If Gabi Shephard doesn’t know your name when you enter her shop, chances are you’ll be on a first name basis by the time you leave.
“I think the best level of respect is to know who someone is,” says Gabi. “When (customers) walk in and I know who they are, that feels welcoming. You want to be places where you’re welcome.”
Gabi owns and operates Olympic Cards and Comics in Lacey. She’s been at the helm of the store for twenty years now and has watched it grow from an 800 square foot space in the South Sound Mall into increasingly larger spaces. In 2008 the store moved into its permanent home, a 7,000 square foot warehouse located at 4230 Pacific Avenue. Even though Olympic Cards and Comics is the largest store of its kind on the west coast, and is among the top five largest in the entire country, Gabi says she is hoping to break ground on a 5000 square foot expansion later this year.
Gabi credits her customers for creating the friendly atmosphere and tenor of her store. Most people who come into Olympic Cards and Comics are repeat customers. A large percentage of that customer base consists of teenagers, and Gabi knows that building relationships with them is just as important as with adults. Many start coming to the store to play Pokemon or Yu-Gi-Oh when they’re in elementary school. They move on to Magic the Gathering or Dungeons and Dragons in high school. During summer and winter breaks, it’s not unusual for college kids to stop by the store just to say hello and catch up with their friend, Gabi.
Last week, Jared stopped by the store to use one of the gaming tables to fill out some contracts for work. He said he started playing Magic the Gathering back in the “old building” (a two story 3200 square foot building across the street from OCC’s present location) back in 1999. He was in second grade at the time. After finishing his contracts, he enjoyed a pick-up game of Magic the Gathering with another friend who happened to be visiting the store at the same time.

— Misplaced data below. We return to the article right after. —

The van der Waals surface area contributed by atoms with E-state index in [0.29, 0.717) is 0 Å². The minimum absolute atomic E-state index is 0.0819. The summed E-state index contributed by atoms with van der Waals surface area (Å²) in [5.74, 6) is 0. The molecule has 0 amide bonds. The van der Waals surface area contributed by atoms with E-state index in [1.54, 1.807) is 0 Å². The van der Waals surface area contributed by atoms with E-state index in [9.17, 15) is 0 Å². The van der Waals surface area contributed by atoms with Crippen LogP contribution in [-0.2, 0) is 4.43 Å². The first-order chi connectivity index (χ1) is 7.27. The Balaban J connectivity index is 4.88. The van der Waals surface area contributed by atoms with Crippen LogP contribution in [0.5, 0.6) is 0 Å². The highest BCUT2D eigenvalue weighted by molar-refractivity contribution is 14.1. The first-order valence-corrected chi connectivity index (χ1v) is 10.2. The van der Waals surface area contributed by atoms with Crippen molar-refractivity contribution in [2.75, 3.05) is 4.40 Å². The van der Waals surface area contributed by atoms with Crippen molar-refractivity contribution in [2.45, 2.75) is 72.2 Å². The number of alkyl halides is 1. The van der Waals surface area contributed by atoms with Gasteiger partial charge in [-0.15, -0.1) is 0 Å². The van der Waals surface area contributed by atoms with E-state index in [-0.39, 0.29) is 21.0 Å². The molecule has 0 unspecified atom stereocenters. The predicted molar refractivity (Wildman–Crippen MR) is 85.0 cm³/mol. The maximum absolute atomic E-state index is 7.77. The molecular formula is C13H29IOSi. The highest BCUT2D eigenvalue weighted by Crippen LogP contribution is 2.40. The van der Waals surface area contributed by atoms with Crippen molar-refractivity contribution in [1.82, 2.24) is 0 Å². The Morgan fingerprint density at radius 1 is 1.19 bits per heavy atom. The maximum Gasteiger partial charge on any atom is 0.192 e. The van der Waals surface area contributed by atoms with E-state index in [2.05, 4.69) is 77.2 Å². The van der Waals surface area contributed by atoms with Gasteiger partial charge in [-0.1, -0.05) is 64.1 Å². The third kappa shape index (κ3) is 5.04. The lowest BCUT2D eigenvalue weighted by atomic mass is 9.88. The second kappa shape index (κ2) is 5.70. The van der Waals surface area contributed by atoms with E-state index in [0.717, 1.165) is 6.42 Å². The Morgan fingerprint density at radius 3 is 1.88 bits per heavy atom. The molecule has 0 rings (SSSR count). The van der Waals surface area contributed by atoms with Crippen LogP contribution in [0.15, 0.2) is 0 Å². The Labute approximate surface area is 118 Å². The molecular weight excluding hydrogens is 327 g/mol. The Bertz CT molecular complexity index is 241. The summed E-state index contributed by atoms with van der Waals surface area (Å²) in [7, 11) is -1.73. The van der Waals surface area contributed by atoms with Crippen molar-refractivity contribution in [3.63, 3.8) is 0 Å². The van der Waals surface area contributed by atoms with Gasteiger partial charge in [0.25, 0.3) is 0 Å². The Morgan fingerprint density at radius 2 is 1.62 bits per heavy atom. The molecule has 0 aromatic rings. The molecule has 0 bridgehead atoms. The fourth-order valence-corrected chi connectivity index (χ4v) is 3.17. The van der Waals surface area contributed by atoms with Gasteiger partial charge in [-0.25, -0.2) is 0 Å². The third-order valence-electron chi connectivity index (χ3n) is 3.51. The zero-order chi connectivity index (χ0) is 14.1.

“Especially with the kids it’s important because so much in society, kids go in a store and they’re not respected. They are not treated well; they’re not made to feel welcome. They’re looked at like ‘What are you going to steal or what are you going to do,’” says Gabi.
“I have found that if I am going to make this the community center that I want to make it then the kids are a big part of that. It makes them feel good when they come in and someone knows who they are. It’s important. It’s respect. And if I tell the kids, ‘My expectation when you come in here is that you are respectful to me, my staff, and each other,’ then we have to lead by example and also be respectful to them.”
Despite its massive size, Olympic Cards and Comics still has a homey feel. “I am not interested in just having a place of commerce,” says Gabi. “I need somewhere in our community where people feel welcome, where they feel safe, where they have a place where there are people like them, where they can hang out and be a part of a community.”
An entire section is filled with gaming tables where, even at 10:00am on a weekday, people come to enjoy any one of a variety of role playing games, collectible card games, or fantasy board games. Comfy couches are scattered among the million comic books and ten-thousand-plus graphic novels that populate the book and collectibles section. People are welcome to come in and play or read without any charge. There are entry fees for scheduled tournaments, but all the money that comes in goes back out in the form of prizes.
“On a Friday night I may have 60 or 80 kids over there,” says Gabi as she points to the game tables. They come from “…all walks of life, of all different ages, military, hippies, poor people, rich people, lawyers, everything is over there. When they walk in that door, they are none of those things. They are just Magic players.”
Olympic Cards and Comics is “their place,” she insists. “This is the place that they call theirs because they have ownership in it and they have helped to build it, and all of the people that are here are their community. It’s their tribe as people say.”
She’s made it that way by learning one name at a time.
Some of the games and products you can find at Olympic Cards in Comics include:
If Gabi doesn’t have what you are looking for, she can place special orders.
Olympic Cards and Comics
4230 Pacific Ave SE
Lacey, WA 98503